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10 Reasons to Consider a Kitchen Table Instead of an Island

Kitchen islands are popular for good reasons, but a humble table can work just as hard (and look beautiful, too)

Houzz Contributor. I’m a London-based journalist with years of experience writing… More

If your kitchen is above a certain size, an island unit might seem like a no-brainer. It offers extra storage and workspace, somewhere to perch with a cup of coffee, and an easy way to break up a room. But what if you don’t have the space, it’s simply not your style or you don’t want extra storage, worktop space or a breakfast bar?

Luckily, there’s an alternative – and it’s a classic: a strategically placed dining table. Here are 10 occasions when kitchen tables give islands some serious competition.

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Build character
In this modern rustic space, a slim, wooden refectory table adds character and allows a ‘longer’ view through to the cooker and back wall. However, it still works as a place to slice, chop and knead.

Tip If you’re planning to use your table frequently as a work surface, source a higher-than-average one, so you’re not constantly bending over. Industrial-style stools that are height-adjustable are a flexible seating solution.

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Work your walls
Not installing an island unit allows a greater feeling of space in this airy, extended country kitchen. It also leaves ample room for a classic farmhouse table.

Worried about the diminished opportunity for extra worktop space? Solutions such as wall-mounting your microwave can help free up your existing work surface.

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Top your table
By their nature, islands tend to be blocky and monolithic. Consequently, an interesting worktop risks getting ‘lost’. By contrast, this zinc-topped table makes an appealing addition to all the white and wood in this charming kitchen – and very much adds to the room’s cottagey appeal.

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Encourage flexibility
An island tends to be a big commitment – a permanent fitted fixture you can’t easily undo, especially if it features a hob or sink. However, you can feel freer to experiment style-wise with a table – it’s easy to swap if you eventually change your mind.

In this kitchen, a table painted in a bold pinky-mauve brings the whole room to life.

Check out the best dining tables for relaxed get-togethers

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Take the weight off
We’re so used to kitchens looking and functioning in a certain way, we can forget we don’t have to follow convention. Despite what TV chefs might have you believe, there’s no carved-in-stone rule that you have to stand up while you’re beating eggs or peeling potatoes. If you have a table close by, you’re more likely to utilise it in this way. You can also sit down and leaf through recipe books, or just have a cup of tea, of course.

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Style it out
The great thing about tables is they come in a huge variety of styles and materials, so, if you wish, you can choose something quirky, dramatic or special for a more interesting kitchen look.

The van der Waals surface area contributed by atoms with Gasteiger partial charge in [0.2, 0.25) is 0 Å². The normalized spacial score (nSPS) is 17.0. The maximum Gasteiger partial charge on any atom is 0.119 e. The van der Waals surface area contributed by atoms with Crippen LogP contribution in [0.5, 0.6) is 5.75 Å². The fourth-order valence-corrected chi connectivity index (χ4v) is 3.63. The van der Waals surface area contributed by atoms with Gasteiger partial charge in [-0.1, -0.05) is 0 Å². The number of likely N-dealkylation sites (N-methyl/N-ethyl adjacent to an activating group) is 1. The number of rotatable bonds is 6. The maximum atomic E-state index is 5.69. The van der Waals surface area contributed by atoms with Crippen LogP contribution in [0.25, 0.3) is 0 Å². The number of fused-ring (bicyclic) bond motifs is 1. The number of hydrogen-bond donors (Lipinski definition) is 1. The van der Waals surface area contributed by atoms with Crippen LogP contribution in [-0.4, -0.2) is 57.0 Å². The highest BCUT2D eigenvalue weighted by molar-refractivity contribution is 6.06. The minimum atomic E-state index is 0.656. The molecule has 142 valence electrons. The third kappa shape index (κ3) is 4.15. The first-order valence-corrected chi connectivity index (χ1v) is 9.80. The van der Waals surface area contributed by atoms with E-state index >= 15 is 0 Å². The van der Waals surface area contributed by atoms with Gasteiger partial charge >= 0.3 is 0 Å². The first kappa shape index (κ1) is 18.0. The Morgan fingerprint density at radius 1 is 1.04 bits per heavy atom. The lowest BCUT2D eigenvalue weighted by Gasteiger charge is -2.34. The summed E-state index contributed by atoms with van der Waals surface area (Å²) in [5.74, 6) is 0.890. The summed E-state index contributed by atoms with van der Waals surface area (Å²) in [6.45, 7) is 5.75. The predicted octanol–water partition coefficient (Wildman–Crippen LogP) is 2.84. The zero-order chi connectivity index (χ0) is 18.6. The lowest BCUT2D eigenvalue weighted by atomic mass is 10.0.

An island could easily have made this kitchen feel cramped. Instead, the rich wood table and bench combination helps it seem cosy for a dining room feel.

No room for a kitchen island? Think again

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Maximise a slim space
This kitchen is probably too skinny for an island. However, with some clever design touches, it has accommodated a table – and a large one at that. Choosing low, compact stools that slot underneath it and handleless cupboard doors to keep the units streamlined means there’s enough room to walk through the space.

How big does your kitchen really need to be to have an island?

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Big up your dining zone
Islands can be a good way to demarcate ‘cooking’ and ‘dining’ zones. However, a kitchen may not always lend itself to being divided in this way – and not everyone has the luxury of a separate dining room.

Using the whole room, instead, as one blended cooking-dining space can actually make it seem bigger – and even allow for a bigger table, a boon if you love to throw a dinner party.

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Aim high
If your room is relatively narrow, or features multiple doorways, an island could easily be a hazard – somewhere to bang toes or block access. This tall, wooden table is a winning alternative. It provides an inviting breakfast bar area, the legroom underneath means stools can be tucked safely out of the way, and tonally it adds warmth to the tiles and units.

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Celebrate stylish chairs
Islands often have to work hard, and so err on the side of a functional aesthetic rather than simply being stylish for the sake of it. However, a chic table like this one adds a designer edge that manages to be inviting and homely.

A table also offers the opportunity to use classic chairs, like these iconic Tulips.

Do you have an island, a kitchen table or both? How does that work for you? Share your thoughts and photos in the Comments below.
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